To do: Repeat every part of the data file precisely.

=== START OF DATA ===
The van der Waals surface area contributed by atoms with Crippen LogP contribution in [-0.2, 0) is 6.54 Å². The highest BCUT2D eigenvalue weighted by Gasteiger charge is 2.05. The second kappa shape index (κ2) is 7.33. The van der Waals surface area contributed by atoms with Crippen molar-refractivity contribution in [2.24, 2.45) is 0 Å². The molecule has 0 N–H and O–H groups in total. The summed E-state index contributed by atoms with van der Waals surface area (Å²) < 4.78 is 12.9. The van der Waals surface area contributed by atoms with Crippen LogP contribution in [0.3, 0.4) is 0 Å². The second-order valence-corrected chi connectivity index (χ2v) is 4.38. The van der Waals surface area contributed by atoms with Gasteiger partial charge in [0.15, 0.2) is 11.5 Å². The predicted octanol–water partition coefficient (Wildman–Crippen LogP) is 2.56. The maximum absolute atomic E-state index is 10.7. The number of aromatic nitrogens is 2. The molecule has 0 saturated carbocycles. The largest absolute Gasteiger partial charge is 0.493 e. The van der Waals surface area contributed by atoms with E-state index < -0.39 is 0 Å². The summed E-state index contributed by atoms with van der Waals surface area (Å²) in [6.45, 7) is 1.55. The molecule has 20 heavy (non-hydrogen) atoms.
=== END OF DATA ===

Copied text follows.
The van der Waals surface area contributed by atoms with Crippen LogP contribution in [-0.2, 0) is 6.54 Å². The highest BCUT2D eigenvalue weighted by Gasteiger charge is 2.05. The second kappa shape index (κ2) is 7.33. The van der Waals surface area contributed by atoms with Crippen molar-refractivity contribution in [2.24, 2.45) is 0 Å². The molecule has 0 N–H and O–H groups in total. The summed E-state index contributed by atoms with van der Waals surface area (Å²) < 4.78 is 12.9. The van der Waals surface area contributed by atoms with Crippen LogP contribution in [0.3, 0.4) is 0 Å². The second-order valence-corrected chi connectivity index (χ2v) is 4.38. The van der Waals surface area contributed by atoms with Gasteiger partial charge in [0.15, 0.2) is 11.5 Å². The predicted octanol–water partition coefficient (Wildman–Crippen LogP) is 2.56. The maximum absolute atomic E-state index is 10.7. The number of aromatic nitrogens is 2. The molecule has 0 saturated carbocycles. The largest absolute Gasteiger partial charge is 0.493 e. The van der Waals surface area contributed by atoms with E-state index < -0.39 is 0 Å². The summed E-state index contributed by atoms with van der Waals surface area (Å²) in [6.45, 7) is 1.55. The molecule has 20 heavy (non-hydrogen) atoms.